Ghana’s energy sector needs private input – Mills

The Akosombo Dam - Ghana's main source of power

President John Evans Atta Mills has underscored the critical role of the energy sector to the nation’s growth and stressed the need for private participation in that sector.

In that regard, he has lauded Siemens Energy and Atholl Energy for their active participation in the energy sector as they prepare to undertake the second phase of a 180-megawatt power generation plant to .augment the nation’s power supply.

The President gave the commendation when the executives of Siemens Industrial Gas Turbines and Atholl Energy called on him at the Castle to brief him on the expan­sion plan for the power project.

The first phase of the Tema Thermal II Power Plant, Ghana’s first modular gas tur­bine power station to produce 50 megawatts of electricity from five turbines, has been completed and handed over to the Volta River Authority (VRA) for operation by the group.

As part of the second phase, Siemens is proposing to expand the capacity and increase production from the current 50MW to 120MW and a further increase to 180MW if preferred by the government.

President Mills endorsed the group’s plan for the expansion, stressing the need for various opportunities to be utilised to enhance power production in the country.

He said the government would co-operate with the group to ensure that the objectives for investing in the power plant were achieved for the benefit of Ghanaians.

Mr Nick Muntz, the Managing Director of Siemens Energy, the world’s second largest manufacturer of gas turbines which are primarily used for electricity generation and in the offshore oil and gas industry, who led the delegation, thanked the President for the support.

He said the group shared in the govern­ment’s development vision and would offer the necessary investment support towards power generation and job creation.

He explained that the plant, which was initiated under the emergency power pro­gramme as part of measures to enhance power generation to meet the growing power needs of households and businesses in the country, could also run on diesel if gas was not available.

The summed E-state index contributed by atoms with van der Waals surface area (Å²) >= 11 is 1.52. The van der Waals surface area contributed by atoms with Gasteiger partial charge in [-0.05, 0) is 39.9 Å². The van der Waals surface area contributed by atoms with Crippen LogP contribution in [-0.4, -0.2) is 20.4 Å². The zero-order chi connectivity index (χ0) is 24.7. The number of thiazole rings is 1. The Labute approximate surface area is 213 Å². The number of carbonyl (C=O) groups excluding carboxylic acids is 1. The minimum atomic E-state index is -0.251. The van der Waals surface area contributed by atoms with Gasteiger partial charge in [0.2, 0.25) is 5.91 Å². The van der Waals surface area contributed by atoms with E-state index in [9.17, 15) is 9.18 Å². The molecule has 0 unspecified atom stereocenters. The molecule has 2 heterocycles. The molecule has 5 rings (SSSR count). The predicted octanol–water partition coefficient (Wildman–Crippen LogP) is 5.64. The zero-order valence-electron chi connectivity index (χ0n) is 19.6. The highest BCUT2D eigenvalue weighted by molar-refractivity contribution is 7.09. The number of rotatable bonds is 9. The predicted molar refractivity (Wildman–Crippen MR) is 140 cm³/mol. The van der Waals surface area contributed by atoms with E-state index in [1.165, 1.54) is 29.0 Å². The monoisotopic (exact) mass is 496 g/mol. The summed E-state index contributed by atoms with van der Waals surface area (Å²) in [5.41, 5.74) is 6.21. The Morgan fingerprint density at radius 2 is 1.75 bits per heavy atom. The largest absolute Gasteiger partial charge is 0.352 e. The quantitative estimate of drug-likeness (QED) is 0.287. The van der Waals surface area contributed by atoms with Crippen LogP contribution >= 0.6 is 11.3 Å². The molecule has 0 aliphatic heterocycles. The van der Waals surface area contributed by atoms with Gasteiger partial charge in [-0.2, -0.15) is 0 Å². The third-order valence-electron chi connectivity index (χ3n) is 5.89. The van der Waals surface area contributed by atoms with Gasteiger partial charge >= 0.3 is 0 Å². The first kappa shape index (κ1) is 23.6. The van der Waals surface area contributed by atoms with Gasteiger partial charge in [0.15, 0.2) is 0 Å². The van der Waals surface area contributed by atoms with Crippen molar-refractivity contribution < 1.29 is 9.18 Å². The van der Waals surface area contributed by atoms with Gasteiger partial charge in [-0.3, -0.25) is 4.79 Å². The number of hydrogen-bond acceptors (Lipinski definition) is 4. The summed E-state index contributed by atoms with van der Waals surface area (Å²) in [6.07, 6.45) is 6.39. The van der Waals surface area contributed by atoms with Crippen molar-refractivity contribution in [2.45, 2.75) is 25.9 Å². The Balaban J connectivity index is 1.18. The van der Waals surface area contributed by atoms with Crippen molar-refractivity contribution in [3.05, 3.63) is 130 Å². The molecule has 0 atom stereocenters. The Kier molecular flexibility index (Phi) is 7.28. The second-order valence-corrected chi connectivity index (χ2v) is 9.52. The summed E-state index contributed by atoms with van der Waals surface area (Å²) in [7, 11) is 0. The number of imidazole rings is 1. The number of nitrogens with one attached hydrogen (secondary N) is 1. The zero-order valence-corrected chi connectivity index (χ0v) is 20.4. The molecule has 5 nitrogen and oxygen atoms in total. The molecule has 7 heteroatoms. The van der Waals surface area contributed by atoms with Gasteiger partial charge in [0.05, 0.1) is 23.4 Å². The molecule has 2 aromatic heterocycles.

“The plant will operate on gas full time as part of Ghana’s base load electricity gen­eration from January 2011,” he said.

Phase II, he said, involved the changing of the plant from a single cycle to a com­bined cycle with the addition of three gas turbines through which exhaust heat would be collected and used to drive the steam tur­bines.

“Operating on combined cycles with gas fuel, the station will be very economic and meet the highest standards of efficiency and low environmental impact,” he stressed.

The group, Mr Muntz said, was commit­ted to providing technical capacity and glob­al solutions to enable the government to achieve its better Ghana agenda for the ben­efit of Ghanaians.

Mr Thomas Svanikier, the Chairman of Atholl Energy, the contractors for the multi-million-dollar project, for his part, thanked the government and the partners for the co­operation which led to the successful com­pletion of the first phase, saying, “This is the best executed power project in Ghana in the last five years.”    ­

In addition, he said the group would con­tinue to contribute to the development of the energy sector by undertaking other projects that would help in achieving the government’s objective of increasing total power generation to 5,000 MW by 2012.

Mr Edward Effah, the Managing Director of Fidelity Bank, which provided financial backing for the project, assured the govern­ment that the bank would lead a syndication to finance the second phase of the project.

Source: Daily Graphic

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